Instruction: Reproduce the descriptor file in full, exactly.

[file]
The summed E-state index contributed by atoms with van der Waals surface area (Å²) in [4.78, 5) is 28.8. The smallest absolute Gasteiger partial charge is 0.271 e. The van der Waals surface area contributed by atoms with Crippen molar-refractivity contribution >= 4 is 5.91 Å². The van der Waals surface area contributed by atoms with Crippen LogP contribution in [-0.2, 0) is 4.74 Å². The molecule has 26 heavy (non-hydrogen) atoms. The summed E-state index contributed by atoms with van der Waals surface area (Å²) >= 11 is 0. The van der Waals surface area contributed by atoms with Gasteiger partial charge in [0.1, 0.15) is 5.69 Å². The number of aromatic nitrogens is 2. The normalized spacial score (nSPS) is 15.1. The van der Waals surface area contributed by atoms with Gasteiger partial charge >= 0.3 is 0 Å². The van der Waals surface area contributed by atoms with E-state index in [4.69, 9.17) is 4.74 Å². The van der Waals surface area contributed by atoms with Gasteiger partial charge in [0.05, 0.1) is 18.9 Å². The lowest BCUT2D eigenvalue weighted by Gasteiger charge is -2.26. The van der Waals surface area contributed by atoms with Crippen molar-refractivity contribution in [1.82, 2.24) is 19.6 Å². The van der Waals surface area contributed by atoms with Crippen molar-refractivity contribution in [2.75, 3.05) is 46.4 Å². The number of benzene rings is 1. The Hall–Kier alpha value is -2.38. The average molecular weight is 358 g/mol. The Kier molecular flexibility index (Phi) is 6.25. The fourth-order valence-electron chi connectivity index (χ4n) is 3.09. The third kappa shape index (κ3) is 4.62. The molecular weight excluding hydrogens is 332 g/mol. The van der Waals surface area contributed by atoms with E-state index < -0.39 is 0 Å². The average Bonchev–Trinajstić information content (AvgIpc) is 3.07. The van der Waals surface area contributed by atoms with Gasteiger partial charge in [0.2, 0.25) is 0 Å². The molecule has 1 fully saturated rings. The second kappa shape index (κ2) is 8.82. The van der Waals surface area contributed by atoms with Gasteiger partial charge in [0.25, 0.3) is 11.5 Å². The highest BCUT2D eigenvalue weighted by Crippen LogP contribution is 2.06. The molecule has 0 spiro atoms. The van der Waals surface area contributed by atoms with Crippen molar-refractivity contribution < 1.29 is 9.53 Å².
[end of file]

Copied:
The summed E-state index contributed by atoms with van der Waals surface area (Å²) in [4.78, 5) is 28.8. The smallest absolute Gasteiger partial charge is 0.271 e. The van der Waals surface area contributed by atoms with Crippen molar-refractivity contribution >= 4 is 5.91 Å². The van der Waals surface area contributed by atoms with Crippen LogP contribution in [-0.2, 0) is 4.74 Å². The molecule has 26 heavy (non-hydrogen) atoms. The summed E-state index contributed by atoms with van der Waals surface area (Å²) >= 11 is 0. The van der Waals surface area contributed by atoms with Gasteiger partial charge in [0.1, 0.15) is 5.69 Å². The number of aromatic nitrogens is 2. The normalized spacial score (nSPS) is 15.1. The van der Waals surface area contributed by atoms with Gasteiger partial charge >= 0.3 is 0 Å². The van der Waals surface area contributed by atoms with E-state index in [4.69, 9.17) is 4.74 Å². The van der Waals surface area contributed by atoms with Gasteiger partial charge in [0.05, 0.1) is 18.9 Å². The lowest BCUT2D eigenvalue weighted by Gasteiger charge is -2.26. The van der Waals surface area contributed by atoms with Crippen molar-refractivity contribution in [1.82, 2.24) is 19.6 Å². The van der Waals surface area contributed by atoms with Crippen molar-refractivity contribution in [2.75, 3.05) is 46.4 Å². The number of benzene rings is 1. The Hall–Kier alpha value is -2.38. The average molecular weight is 358 g/mol. The Kier molecular flexibility index (Phi) is 6.25. The fourth-order valence-electron chi connectivity index (χ4n) is 3.09. The third kappa shape index (κ3) is 4.62. The molecular weight excluding hydrogens is 332 g/mol. The van der Waals surface area contributed by atoms with E-state index < -0.39 is 0 Å². The average Bonchev–Trinajstić information content (AvgIpc) is 3.07. The van der Waals surface area contributed by atoms with Gasteiger partial charge in [0.2, 0.25) is 0 Å². The molecule has 1 fully saturated rings. The second kappa shape index (κ2) is 8.82. The van der Waals surface area contributed by atoms with Gasteiger partial charge in [0.25, 0.3) is 11.5 Å². The highest BCUT2D eigenvalue weighted by Crippen LogP contribution is 2.06. The molecule has 0 spiro atoms. The van der Waals surface area contributed by atoms with Crippen molar-refractivity contribution < 1.29 is 9.53 Å².